Give specific examples of what you have done in past jobs. Questions that are often asked include “Tell me about a time when you had to work in a team” “Tell me about a time you didn’t get along with a coworker and how you resolved it” and “What do you think your biggest strengths are?”

Act enthusiastic
Be sure to emphasize your excitement for this specific position. Often people send out their resumes to any job opening, hoping that if they send them to enough people, they will eventually get an interview somewhere. It is important to let the hiring manager know that you are genuinely interested working at their company.

Tell them the exact reasons why their business interests you. This will make you stand out from the pack of copy-and-paste interviews they have.

Build Rapport
Many people seem to just “click” with each other upon meeting; that is how personalities work. There are, still, things that we can do to build rapport with one another. Use small talk and try to identify common ground with the other person. Whether it is your love of ice hockey or jazz, people enjoy talking to others that share similar interests.

Telling a funny story can be a good idea, because everybody enjoys laughter, and it will help ease your tension if you are nervous. Mirroring a person’s body language and speech pattern is another way that we can build rapport.

After The Interview

Send a follow up note
After the interview, be sure to send a follow up email to the person you interviewed with. If you interviewed with multiple people, send an email to each person. Do not send the notes by snail mail.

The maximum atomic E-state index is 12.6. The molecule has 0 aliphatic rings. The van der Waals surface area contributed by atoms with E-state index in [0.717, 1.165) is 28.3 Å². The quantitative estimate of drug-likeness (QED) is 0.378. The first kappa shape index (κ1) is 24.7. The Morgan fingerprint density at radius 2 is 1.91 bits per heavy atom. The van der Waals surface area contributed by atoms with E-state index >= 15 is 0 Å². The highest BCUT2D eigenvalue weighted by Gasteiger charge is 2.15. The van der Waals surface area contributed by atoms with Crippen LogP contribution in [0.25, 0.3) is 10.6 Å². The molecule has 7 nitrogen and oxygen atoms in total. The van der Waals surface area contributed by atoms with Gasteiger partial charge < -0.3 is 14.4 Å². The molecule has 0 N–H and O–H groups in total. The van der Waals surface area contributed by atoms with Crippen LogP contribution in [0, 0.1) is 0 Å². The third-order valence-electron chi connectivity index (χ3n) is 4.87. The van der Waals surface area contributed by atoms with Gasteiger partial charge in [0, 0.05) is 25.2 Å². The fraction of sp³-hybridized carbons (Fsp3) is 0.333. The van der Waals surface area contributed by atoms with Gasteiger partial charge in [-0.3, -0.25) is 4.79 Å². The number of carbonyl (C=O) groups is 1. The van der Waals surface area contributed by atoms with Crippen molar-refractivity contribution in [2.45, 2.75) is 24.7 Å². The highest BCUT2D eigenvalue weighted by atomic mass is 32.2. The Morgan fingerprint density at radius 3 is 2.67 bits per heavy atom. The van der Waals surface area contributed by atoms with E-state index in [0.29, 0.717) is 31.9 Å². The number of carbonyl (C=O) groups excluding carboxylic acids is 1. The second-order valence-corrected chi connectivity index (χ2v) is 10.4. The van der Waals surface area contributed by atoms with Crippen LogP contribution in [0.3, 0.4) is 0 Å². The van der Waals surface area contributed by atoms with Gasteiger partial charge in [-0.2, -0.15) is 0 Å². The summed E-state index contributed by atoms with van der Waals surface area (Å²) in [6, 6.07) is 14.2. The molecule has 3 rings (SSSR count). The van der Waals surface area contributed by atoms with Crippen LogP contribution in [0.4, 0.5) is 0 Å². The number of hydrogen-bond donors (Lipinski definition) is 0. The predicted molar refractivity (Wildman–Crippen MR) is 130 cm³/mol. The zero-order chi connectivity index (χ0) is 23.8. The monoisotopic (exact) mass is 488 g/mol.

It’s a good idea to get the business cards of the person you spoke with for this purpose, or you can sometimes find this information online. In the note, be sure to give your thanks to the hiring manager.

Also, use the note as an opportunity to write down anything you may have forgotten to say in the interview. Reiterate your past experience and exactly why you are the best fit for the position.

Move on
Once the interview is over, it is over. There is no point in sitting around on the couch waiting for a phone call or email asking you to accept the position. You need to go about your daily routine. Send your job application into more companies. Visit job fairs.

The Decision
A business should tell you when to expect to hear back from them regarding next steps. If they don’t offer this information themselves, it is reasonable for you to ask at the end of your interview when you should expect to hear back. If it has gone past the date that they said they would contact you, then it is appropriate to wait at least two more weeks before contacting them to ask what their decision is.

Remember that businesses have many other things going on besides hiring and often get delayed.

You will eventually find out if you received the position, or did not.

If you did, congratulations! If you did not, remember that the perfect job is still out there somewhere.

About The Author

Elizabeth Witbeck

Elizabeth Witbeck works as a college consultant and educational entrepreneur. She launched the first business in the United States that sends care packages to first generation college students, and also helps prospective college students on their applications. Her interests include education, poverty, and working with youth.

More Career Advice

Join The Discussion - 1 Comment

  1. Nouman Younas says:

    Brief and important article for fresh graduates and students who are thinking to appear in an interview.

Leave A Comment